Think about it. In winter, the general traveler can enjoy some version of downhill riding (skiing, snowboarding, tubing), cross-country skiing, and snowshoeing. There are more extreme opportunities, such as these, but the average person is probably going to stick to the slopes or a walk in the woods. Then you look at what the summer brings in terms of camping, hiking, mountain biking, climbing, and rafting. You can tackle more experiences in a single day, and the nice weather and extended days further expand your options.
There are lots of independent adventure outfitters in small, non-ski mountain towns across the west (think Leadville, Grand Lake, etc.), and locals certainly have their favorite go-to spots, which they are able to access due to the fact that they live nearby, have access to a car, have knowledge of the trails, etc. You can definitely tap into this scene if you do your research.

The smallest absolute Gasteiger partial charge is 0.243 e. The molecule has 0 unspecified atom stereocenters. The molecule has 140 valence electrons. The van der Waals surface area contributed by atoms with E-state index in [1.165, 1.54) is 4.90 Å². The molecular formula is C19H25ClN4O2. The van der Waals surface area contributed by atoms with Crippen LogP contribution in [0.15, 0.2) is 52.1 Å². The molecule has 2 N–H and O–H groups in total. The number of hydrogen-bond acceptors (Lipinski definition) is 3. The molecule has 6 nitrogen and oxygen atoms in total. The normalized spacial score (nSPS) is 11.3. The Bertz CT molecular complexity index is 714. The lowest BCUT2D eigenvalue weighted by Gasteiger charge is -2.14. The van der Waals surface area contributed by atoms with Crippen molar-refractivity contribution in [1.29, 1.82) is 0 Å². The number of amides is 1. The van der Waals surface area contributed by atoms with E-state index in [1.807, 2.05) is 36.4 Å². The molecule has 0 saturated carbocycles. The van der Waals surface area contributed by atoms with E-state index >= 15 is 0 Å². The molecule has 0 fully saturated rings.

If you're willing to spend a little more for full service, staying at a "ski resort" might be a good fit. During the summer, the ski lifts can be used to access elevated terrain and trails, and have racks to transport mountain bikes to the top of the hill. Ski resorts usually have concierges that can help you plan other outings, such as rafting or climbing. For families and general travelers who aren't experts on adventure travel, the extra hand holding can go a long way.
Plus, although developed, ski areas are still incredibly beautiful, so you don't have to worry about sacrificing anything in that department. If you're looking for a mountain getaway this summer but don't have time to plan it out to death, keep the usual winter suspects of Vail, Aspen, Park City, Taos, and Tahoe in mind.
[Photo: Will McGough]